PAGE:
Perhaps the most revealing piece of evidence in the archive is an 18-minute tape recording of a meeting between Zimbardo’s prison Warden, David Jaffe, and a reluctant Guard, John Mark [11]. This recording can be accessed at (from 8:38 onwards). Before you read on, we strongly recommend that you listen to this recording with your own ears and ask yourself: Is the guard conforming blindly to his role as a brutal guard or is he being pressured by the Warden to behave this way?

SPE Guards were said to become brutal on their own accord, but this account is being questioned. Photo by Mohamed Hassan on Pixabay

What you can hear on the tape is a Warden repeatedly cajoling the Guard to “toughen up”. He starts by saying “We noticed this morning that you weren’t really lending a hand … but we really want to get you active and involved because the Guards have to know that every Guard is going to be what we call a tough Guard”. The Guard, John Mark, repeatedly resists this pressure from the Warden over the course of the meeting. Eventually, the Warden declares: “When there’s a situation …[you have] to have to go in there and shout if necessary. To be more into the action.

Far from being left to their own devices, it is thus clear that the Guards—or at least this one Guard—were told what they had to do, and then asked to account for themselves if they didn’t. It is not clear how many guards were exposed to pressure of this form, but it seems likely that even if only one Guard was told to behave this way, the message would have been shared among the Guards as the study progressed (noting that this was instruction directed at “every Guard”).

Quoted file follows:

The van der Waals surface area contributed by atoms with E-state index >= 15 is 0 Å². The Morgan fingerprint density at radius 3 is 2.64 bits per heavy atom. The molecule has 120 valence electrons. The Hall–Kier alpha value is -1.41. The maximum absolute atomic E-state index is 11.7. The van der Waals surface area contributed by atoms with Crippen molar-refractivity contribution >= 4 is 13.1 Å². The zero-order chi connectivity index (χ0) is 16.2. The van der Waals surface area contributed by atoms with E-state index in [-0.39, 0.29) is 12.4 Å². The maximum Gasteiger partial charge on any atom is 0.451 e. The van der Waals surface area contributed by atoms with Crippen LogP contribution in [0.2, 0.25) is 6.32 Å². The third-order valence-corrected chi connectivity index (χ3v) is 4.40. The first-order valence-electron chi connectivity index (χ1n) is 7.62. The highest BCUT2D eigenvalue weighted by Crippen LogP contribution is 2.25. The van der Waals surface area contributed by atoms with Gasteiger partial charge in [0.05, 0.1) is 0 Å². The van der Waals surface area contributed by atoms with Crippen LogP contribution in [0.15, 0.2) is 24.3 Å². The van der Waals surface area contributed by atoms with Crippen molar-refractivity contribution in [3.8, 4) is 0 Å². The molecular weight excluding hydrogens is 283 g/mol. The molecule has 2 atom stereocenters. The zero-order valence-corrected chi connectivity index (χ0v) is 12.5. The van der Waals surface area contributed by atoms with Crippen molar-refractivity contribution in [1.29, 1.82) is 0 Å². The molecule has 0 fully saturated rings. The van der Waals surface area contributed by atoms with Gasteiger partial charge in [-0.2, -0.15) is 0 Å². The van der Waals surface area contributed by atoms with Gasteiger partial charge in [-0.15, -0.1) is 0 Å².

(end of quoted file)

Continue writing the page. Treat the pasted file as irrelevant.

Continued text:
This evidence blows Zimbardo’s role account out of the water. For what one sees in the meeting is that the Warden characterizes the Guard not as a research participant but as a confederate who is expected to act in ways defined by the Experimenters. Unsurprisingly, perhaps, no mention was made of such meetings in Zimbardo’s 2007 book, and they are conspicuously absent from Alvarez’s movie. While an early paper did allude to the fact that the Guards thought the Experimenters were primarily interested in the Prisoners’ behaviour [1, p.75], the significance of this point was never elaborated upon, and it was then dropped from later accounts.

This type of instruction is unheard of in psychology experiments. Indeed, Experimenters are expected to take steps to ensure that their actions, even subtle ones, do not unduly influence the behaviour of participants. But in this case, the Experimenters’ influence attempts were anything but subtle. In the face ongoing and stubborn resistance from the participant they took the form of explicit, repeated instructions to engage in patterns of behaviour that supported Zimbardo’s research goals.

Almost everyone we have shared this recording with has concluded that Zimbardo’s account of the SPE actually is deeply flawed. To ensure these intuitions had some validity, we conducted a Twitter poll asking people to listen to the tape and then evaluate Zimbardo’s account. This, of course, is not a scientific test. Nevertheless, just 4% of respondents felt that what happened in the meeting between Warden Jaffe and Guard Mark was consistent with the idea that the Guards in the SPE conformed “naturally” to role (the phrase used in the original article on the study [12]). In short, then, the received story about the Stanford Prison Experiment simply does not hold up in the face of the new evidence.